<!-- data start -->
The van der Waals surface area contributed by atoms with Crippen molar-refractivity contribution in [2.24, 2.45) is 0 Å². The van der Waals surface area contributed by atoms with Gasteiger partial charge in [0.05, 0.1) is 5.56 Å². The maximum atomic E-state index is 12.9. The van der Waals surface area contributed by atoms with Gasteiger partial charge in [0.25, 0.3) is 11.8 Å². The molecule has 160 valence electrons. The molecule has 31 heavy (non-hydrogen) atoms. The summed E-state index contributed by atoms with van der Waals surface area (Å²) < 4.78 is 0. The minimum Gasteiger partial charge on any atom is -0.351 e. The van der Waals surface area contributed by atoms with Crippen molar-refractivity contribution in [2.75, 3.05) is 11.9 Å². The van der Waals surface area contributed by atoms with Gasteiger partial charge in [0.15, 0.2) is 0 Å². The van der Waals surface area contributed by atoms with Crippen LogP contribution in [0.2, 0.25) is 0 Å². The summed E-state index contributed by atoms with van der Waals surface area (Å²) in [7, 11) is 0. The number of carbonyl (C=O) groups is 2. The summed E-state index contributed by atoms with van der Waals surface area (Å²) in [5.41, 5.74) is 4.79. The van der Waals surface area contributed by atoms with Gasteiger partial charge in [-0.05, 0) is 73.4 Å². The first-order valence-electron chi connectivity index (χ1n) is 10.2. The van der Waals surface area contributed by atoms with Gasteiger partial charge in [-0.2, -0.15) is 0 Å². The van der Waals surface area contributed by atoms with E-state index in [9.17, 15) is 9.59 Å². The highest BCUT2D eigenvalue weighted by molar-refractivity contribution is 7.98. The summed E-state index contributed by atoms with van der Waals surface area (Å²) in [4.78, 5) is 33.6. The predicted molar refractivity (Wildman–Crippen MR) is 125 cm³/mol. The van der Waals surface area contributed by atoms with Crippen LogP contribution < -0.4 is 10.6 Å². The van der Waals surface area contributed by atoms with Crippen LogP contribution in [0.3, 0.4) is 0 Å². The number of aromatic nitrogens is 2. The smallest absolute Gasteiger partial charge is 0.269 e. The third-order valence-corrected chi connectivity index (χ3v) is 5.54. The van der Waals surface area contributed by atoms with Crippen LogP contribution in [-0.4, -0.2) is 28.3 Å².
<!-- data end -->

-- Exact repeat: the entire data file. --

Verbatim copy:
The van der Waals surface area contributed by atoms with Crippen molar-refractivity contribution in [2.24, 2.45) is 0 Å². The van der Waals surface area contributed by atoms with Gasteiger partial charge in [0.05, 0.1) is 5.56 Å². The maximum atomic E-state index is 12.9. The van der Waals surface area contributed by atoms with Gasteiger partial charge in [0.25, 0.3) is 11.8 Å². The molecule has 160 valence electrons. The molecule has 31 heavy (non-hydrogen) atoms. The summed E-state index contributed by atoms with van der Waals surface area (Å²) < 4.78 is 0. The minimum Gasteiger partial charge on any atom is -0.351 e. The van der Waals surface area contributed by atoms with Crippen molar-refractivity contribution in [2.75, 3.05) is 11.9 Å². The van der Waals surface area contributed by atoms with Gasteiger partial charge in [0.15, 0.2) is 0 Å². The van der Waals surface area contributed by atoms with Crippen LogP contribution in [0.2, 0.25) is 0 Å². The summed E-state index contributed by atoms with van der Waals surface area (Å²) in [7, 11) is 0. The number of carbonyl (C=O) groups is 2. The summed E-state index contributed by atoms with van der Waals surface area (Å²) in [5.41, 5.74) is 4.79. The van der Waals surface area contributed by atoms with Gasteiger partial charge in [-0.05, 0) is 73.4 Å². The first-order valence-electron chi connectivity index (χ1n) is 10.2. The van der Waals surface area contributed by atoms with Gasteiger partial charge in [-0.2, -0.15) is 0 Å². The van der Waals surface area contributed by atoms with E-state index in [9.17, 15) is 9.59 Å². The highest BCUT2D eigenvalue weighted by molar-refractivity contribution is 7.98. The summed E-state index contributed by atoms with van der Waals surface area (Å²) in [4.78, 5) is 33.6. The predicted molar refractivity (Wildman–Crippen MR) is 125 cm³/mol. The van der Waals surface area contributed by atoms with Crippen LogP contribution < -0.4 is 10.6 Å². The van der Waals surface area contributed by atoms with Crippen LogP contribution in [0.3, 0.4) is 0 Å². The number of aromatic nitrogens is 2. The smallest absolute Gasteiger partial charge is 0.269 e. The third-order valence-corrected chi connectivity index (χ3v) is 5.54. The van der Waals surface area contributed by atoms with Crippen LogP contribution in [-0.4, -0.2) is 28.3 Å².